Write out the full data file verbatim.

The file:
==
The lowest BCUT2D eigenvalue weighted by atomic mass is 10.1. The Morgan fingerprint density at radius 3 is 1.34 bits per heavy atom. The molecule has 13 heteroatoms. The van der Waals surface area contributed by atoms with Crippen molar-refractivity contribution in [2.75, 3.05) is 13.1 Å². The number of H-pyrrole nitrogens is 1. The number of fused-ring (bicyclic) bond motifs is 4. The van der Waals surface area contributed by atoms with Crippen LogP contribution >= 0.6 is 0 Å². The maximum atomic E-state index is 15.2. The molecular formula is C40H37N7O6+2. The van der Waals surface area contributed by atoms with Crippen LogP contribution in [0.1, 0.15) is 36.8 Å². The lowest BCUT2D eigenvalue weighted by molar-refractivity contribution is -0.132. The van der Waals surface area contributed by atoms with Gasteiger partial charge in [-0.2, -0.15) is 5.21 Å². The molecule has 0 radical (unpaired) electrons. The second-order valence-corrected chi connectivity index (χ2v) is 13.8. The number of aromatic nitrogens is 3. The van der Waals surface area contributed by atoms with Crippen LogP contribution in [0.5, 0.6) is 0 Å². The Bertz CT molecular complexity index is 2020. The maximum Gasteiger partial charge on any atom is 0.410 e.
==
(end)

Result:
The lowest BCUT2D eigenvalue weighted by atomic mass is 10.1. The Morgan fingerprint density at radius 3 is 1.34 bits per heavy atom. The molecule has 13 heteroatoms. The van der Waals surface area contributed by atoms with Crippen molar-refractivity contribution in [2.75, 3.05) is 13.1 Å². The number of H-pyrrole nitrogens is 1. The number of fused-ring (bicyclic) bond motifs is 4. The van der Waals surface area contributed by atoms with Crippen LogP contribution >= 0.6 is 0 Å². The maximum atomic E-state index is 15.2. The molecular formula is C40H37N7O6+2. The van der Waals surface area contributed by atoms with Crippen LogP contribution in [0.1, 0.15) is 36.8 Å². The lowest BCUT2D eigenvalue weighted by molar-refractivity contribution is -0.132. The van der Waals surface area contributed by atoms with Gasteiger partial charge in [-0.2, -0.15) is 5.21 Å². The molecule has 0 radical (unpaired) electrons. The second-order valence-corrected chi connectivity index (χ2v) is 13.8. The number of aromatic nitrogens is 3. The van der Waals surface area contributed by atoms with Crippen LogP contribution in [0.5, 0.6) is 0 Å². The Bertz CT molecular complexity index is 2020. The maximum Gasteiger partial charge on any atom is 0.410 e.